Excerpts from Prime Minister Lee Hsien Loong’s dialogue at the inaugural Singapore forum yesterday
Published: 4:16 AM, April 11, 2015
At the inaugural Singapore forum yesterday, Prime Minister Lee Hsien Loong held a dialogue with about 250 Singapore and foreign delegates. Here are excerpts of some of the questions and answers:
Q: What are your thoughts about how best we can manage the emerging US-China relationship?
PM Lee: We cannot manage the relationship, only America and China can. We can only adapt ourselves to how the relationship is … There is a Chinese phrase … it means, literally, ‘small country no foreign policy’. What it means, really, is a small country is not entitled to a foreign policy. Because you have to take the world as it is, and you react to it. You do not shape the world.
We know that acutely (in Singapore). So we take the world as it is, but … through regional cooperation like ASEAN, when we can work together in an Asian-Pacific wide framework like APEC, where we can talk about security issues like the Asia Regional Forum, and at least participate and try our best to make the UN an effective forum … and the UN Security Council — that is not an easy matter, but work through that, then I think there is an environment in which we can manage to find a position, however the relations between America and China will be. We hope it’ll be good, then it is easier for us. If they’re not, if there’s trouble, well, we will try our best not to have to choose sides. But sometimes that may not be possible.
Q: How should governments in this region respond to demands for greater political participation and competition?
I think it depends which government you are. Every country is different. There are certain common trends because the young generation in many countries are exposed to the Internet, they travel … they are exposed to the same challenges and uncertainties of globalisation, and the government has to respond to that. I think one of the ways you have to do this is to try and find young people (and) engage them in the work of the government … of leading the country and identifying the situation.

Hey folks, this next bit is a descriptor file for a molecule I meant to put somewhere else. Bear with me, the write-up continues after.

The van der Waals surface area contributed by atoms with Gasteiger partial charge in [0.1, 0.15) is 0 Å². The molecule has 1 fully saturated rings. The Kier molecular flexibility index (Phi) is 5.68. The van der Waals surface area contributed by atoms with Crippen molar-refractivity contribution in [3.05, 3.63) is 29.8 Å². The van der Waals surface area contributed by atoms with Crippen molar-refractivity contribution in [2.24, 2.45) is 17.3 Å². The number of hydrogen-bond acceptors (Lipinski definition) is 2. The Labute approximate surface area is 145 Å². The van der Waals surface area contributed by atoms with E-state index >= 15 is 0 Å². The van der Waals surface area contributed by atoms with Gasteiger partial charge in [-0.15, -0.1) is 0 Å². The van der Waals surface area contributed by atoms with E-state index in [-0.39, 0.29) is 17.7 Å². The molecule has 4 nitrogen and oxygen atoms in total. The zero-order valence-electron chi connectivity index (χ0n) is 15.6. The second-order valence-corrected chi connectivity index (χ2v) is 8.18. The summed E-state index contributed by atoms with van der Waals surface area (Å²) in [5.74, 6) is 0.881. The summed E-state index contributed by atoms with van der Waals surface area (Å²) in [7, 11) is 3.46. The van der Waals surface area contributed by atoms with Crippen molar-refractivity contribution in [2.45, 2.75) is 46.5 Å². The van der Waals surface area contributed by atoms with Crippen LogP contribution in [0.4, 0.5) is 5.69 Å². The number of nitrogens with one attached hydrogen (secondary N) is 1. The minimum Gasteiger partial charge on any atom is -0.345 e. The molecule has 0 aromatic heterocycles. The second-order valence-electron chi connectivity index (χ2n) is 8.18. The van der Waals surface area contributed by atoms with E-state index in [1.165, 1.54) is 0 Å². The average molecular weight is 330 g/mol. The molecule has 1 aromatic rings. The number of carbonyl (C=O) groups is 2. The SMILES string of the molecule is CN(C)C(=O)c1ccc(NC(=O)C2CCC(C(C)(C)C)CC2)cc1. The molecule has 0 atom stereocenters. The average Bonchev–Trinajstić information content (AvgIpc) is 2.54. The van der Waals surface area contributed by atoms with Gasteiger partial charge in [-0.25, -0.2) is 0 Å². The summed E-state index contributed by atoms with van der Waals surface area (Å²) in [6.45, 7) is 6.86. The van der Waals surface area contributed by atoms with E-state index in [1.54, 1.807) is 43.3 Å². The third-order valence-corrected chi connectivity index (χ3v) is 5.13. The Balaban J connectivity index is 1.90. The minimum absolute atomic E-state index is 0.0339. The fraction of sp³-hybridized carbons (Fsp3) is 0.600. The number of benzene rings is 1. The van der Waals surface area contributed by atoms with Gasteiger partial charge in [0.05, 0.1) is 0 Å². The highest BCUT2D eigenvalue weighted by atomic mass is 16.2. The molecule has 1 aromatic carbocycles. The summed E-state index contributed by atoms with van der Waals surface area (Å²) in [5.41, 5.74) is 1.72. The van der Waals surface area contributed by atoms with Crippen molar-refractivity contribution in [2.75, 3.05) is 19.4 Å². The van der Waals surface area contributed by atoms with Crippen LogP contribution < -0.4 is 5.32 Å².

You need grey hair in the team, but you also need young, vigorous people who are of that generation. In some countries you need changes, liberalisations and reforms which are necessary to adapt the system to the times … Even when you do have the right system, it is necessary for you to keep on adapting it to the needs of the society.
No system will work perfectly without regular tuning and adjustment from time to time, even overhauls. I don’t think there is a single formula which may solve this problem.
Q: In this country, you have made considerable effort to ensure harmony between people of different religions. Are there things that could be relevant to other parts of the world?
I think every society is different, and the context and history are important … We have had racial tensions (and) religious riots before. As a country, we were founded (with) multiracialism as one of the cardinal ideals … We have made many steps to have the basis for sound racial relations and racial harmony … We are very conscious of the need to compromise and to accommodate one another.
In our circumstances, we have to be practical. If you insist on an absolute freedom of speech, it would gravely offend others. When it comes to race and religion, the temperature can go up very, very rapidly. So we accept restraints on what we can say to one another … and we accept those compromises.
We work very hard with the religious leaders, and in the case of JI (Jemaah Islamiyah) terrorism, most importantly, we have to work with Muslim religious leaders so that they help us to solve the problems and they help us to guide the Muslim community along the right path and also help us to set right the terrorists who have gone on the wrong way to try and bring them back … I would not say that we have nothing to worry about, because (Singapore) remains a multi-racial society … that’s why we take this matter very, very seriously.